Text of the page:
COVID-19 has pulled into focus just how important daily social interactions are to our everyday lives. For many, offices are a key space to maintain those vital human connections with colleagues and clients, both personally and professionally. Translating a vibrant office culture into an online format has been one of the key challenges for businesses during the pandemic. Those workplaces with strong cultural ties with have likely found this task easier than more disconnected peers. In the same vein, adapting has been easier for some departments than others, with colleagues in sales and business development, who so often rely on face-to-face relationships, having had the greatest hurdles to overcome.

In theory employees have had more free time – unburdened by the typical commute to work. However, in reality the opposite is often true. Without the need to leave the office it can be difficult to switch off. Companies need to consciously manage that feeling of always needing to be ‘on’ and watch for shifts towards online presenteeism. It does not help that one feels an almost primal instinct to respond whenever the ding of the workplace chat app goes off.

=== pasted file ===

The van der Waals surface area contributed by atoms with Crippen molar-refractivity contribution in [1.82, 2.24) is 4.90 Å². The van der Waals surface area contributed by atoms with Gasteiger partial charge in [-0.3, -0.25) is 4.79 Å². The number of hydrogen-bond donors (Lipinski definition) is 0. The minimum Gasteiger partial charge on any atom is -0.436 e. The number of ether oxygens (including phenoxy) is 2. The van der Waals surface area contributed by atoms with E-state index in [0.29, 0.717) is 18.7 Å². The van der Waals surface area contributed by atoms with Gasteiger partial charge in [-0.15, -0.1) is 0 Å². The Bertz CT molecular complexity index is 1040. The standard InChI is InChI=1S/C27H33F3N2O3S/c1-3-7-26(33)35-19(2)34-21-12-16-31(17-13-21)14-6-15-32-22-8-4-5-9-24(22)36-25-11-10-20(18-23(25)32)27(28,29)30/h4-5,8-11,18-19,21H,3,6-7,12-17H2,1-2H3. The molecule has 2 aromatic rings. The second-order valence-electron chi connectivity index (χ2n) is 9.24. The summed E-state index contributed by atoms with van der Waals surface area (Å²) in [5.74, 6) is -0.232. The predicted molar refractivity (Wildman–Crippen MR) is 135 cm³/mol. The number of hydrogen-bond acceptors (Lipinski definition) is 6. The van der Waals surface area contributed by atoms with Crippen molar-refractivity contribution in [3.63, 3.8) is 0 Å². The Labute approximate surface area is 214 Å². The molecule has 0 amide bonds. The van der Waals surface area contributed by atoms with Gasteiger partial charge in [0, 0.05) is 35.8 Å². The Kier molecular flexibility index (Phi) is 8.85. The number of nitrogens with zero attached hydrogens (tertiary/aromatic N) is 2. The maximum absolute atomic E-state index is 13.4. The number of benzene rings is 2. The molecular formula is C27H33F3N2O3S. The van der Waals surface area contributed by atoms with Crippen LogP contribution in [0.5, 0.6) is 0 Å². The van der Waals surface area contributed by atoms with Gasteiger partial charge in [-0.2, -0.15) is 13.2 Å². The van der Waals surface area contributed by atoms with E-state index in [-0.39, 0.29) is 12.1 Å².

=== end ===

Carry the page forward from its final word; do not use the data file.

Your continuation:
And there are physical aspects of the office to consider too. Modern offices are designed with comfort and health in mind – from air conditioning and ventilation to lighting and noise levels and ergonomic desk chairs. These little details all add up to create a productive workplace that limits distractions. There will be many people who long for the day they can return to the office as they juggle a laptop in one hand and their child in another.

So, for those companies that do pursue a more flexible workplace culture, balance is a must. A hybrid solution that focuses on inclusivity will likely be optimal for almost everyone. What that looks like will be unique to every company, but the common denominator is empowering employee choice.